Open Letter to Travelocity

I work for an amazing company, Fuller Theological Seminary. We have the great privilege of working with and for ministry leaders from all over the world. One such leader is a pastor and seminary professor from Myanmar. In order to be the best professor and pastor he can be he has applied for the Doctor of Ministry program at Fuller. 

We were able to find this pastor a full scholarship for this first course here on campus. A generous and gracious church has covered all his expenses: flight, housing, food, tuition, books - it is a really beautiful thing.

So our office has begun making arrangements to bring him to campus. We booked a flight with you, Travelocity, from Myanmar to Los Angeles for him. A few hours after booking the flight we were contacted via email letting us know it was canceled. 

We called you to inquire as to why the flight had been canceled. After one of my colleagues was on hold with your customer service for one hour and thirty four minutes, you informed us that the passengers name was not acceptable. You see, he only has one name. No first name, only a family name. So when booking the ticket we put in "First Name Unknown" and then his Last Name. My colleague inquired "am I not able to use your service if the passenger does not have an American name?" to which your customer service representative replied, "If they do not have a first and last name, the bank will not allow them to book a ticket."

We are paying for his ticket as the accredited graduate school supporting his studies, so I do not understand why the bank should be an issue. We have a copy of his passport verifying he only has one name - why is it that you cannot complete a simple transaction allowing a citizen from Myanmar to use your service to fly to America?

It baffles me that in today's world we still make things so inaccessible to those who do things differently than us. 

So we booked the flight through Expedia. It took approximately 34 seconds and in the amount of time it took me to write you this letter we already got the confirmation of the ticket. I am glad to see that some companies are willing to work with various cliental from around the world. Thank you, Expedia, I will be using you a lot more in the future.



The Significance of Space

Lately I’ve been thinking about the significant of place.

Asking myself questions about where I am at in my journey – looking at how far I have come, asking why I am not further – figuring out what steps I need to take to grow, transform, and awaken my soul.

I got finished reading “Pilgrimage of a Soul” by Phileena Heuertz. And it is a GREAT book. I really related to it in a number of significant ways. But what struck me as she told her story and shared about her journey out of darkness was that much of it took place on a pilgrimage on El Camino de Santiago in Spain and during a sabbatical in North Carolina.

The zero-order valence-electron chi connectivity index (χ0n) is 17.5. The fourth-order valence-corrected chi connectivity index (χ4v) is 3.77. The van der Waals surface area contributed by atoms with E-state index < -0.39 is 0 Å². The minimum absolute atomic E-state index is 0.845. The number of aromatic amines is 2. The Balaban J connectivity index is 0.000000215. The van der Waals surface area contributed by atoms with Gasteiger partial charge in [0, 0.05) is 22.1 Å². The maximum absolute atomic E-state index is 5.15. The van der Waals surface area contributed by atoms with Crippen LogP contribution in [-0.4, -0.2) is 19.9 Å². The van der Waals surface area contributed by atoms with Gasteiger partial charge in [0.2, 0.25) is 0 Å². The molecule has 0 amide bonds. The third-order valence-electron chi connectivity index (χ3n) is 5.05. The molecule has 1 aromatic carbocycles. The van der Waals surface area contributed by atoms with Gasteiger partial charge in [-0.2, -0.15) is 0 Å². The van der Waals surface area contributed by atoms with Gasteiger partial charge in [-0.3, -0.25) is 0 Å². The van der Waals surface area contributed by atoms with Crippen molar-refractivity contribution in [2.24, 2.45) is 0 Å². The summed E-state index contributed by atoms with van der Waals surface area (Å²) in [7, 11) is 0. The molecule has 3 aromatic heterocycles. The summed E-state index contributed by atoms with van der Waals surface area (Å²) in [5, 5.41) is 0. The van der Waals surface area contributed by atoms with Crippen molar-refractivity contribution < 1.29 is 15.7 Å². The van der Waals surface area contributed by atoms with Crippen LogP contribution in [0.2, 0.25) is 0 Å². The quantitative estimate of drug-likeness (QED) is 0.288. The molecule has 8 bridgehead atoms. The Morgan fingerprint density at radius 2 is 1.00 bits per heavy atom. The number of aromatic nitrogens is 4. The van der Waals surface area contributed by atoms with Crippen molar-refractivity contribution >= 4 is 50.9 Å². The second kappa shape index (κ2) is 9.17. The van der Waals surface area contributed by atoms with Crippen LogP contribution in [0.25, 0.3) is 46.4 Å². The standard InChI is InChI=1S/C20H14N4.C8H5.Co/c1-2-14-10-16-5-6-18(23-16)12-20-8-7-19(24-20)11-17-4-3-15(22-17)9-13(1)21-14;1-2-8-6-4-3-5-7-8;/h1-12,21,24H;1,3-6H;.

Spirituality would be a whole lot easier if we didn’t have to tease it out in our normal routine.

When I think back on my most profound spiritual experiences, they have taken place camping in a tent underneath a waterfall in Lauterbrunnen, Switzerland; watching the sunset against the red rocks in Las Vegas, Nevada; or sitting in the presence of a suffering man in a leper colony in Kathmandu, Nepal.

But each time I come back from those experiences, I slip right back into routine at home and get frustrated losing half of all the progress I’ve made. Sometimes it feels like I need to “go away” in order to make any real significant headway in my spiritual growth.

I just started reading the book “The Solace of Fierce Landscapes” by Belden Lane. First of all, amazing. I have only made it through two chapters, so there is only so much I can say about the book at this point – but I am fairly certain I will be encouraging you all to buy it! In the introduction as he begins to talk about mountain and desert landscapes he says, “Growth in the spiritual life requires adopting a conscious ‘habit of being.’ Far too easily do we embrace the illusion that changing places is the simplest way of changing ourselves.”

And that’s exactly it!

As I embark on this journey of awakening and transformation coming out of this long season of darkness I've been in, I can’t help but feel that things would be easier, or at least faster, if I were not in my normal everyday routine. If I were able to just get away for a 4-month sabbatical or go on a pilgrimage across the highlands of Scotland. If I were able to escape all that constantly frustrates me, and drags me down, and causes me to lose my patience, and those things I lust and obsess over. But you can’t ever escape it. And even if you are lucky enough to get a sabbatical or embark on a pilgrimage, you have to come home sometimes. So you have to learn to develop a spirituality that can survive.

I spent just one day at the Center for Action and Contemplation with Fr. Richard Rohr last week and really enjoyed some of the contemplative routines he implemented throughout the day. He started the day with several minutes of centering prayer. Throughout the day a timer was set so every 20 minutes a bell chimed and the whole class stopped for just 5-10 seconds to pause, detach, and center ourselves from wherever our focus was back on God. And our afternoon break was a 30-45 minute contemplative walk around the neighborhood – trying to clear our minds. Fr. Rohr said to us “don’t think, just look” – and this is a very hard practice to learn. But I want to learn. And I need to learn – to begin to implement new routines in my life to nurture my soul in the everyday.

What are some of your favorite routines that help you to detach and reconnect with God in the midst of the chaos?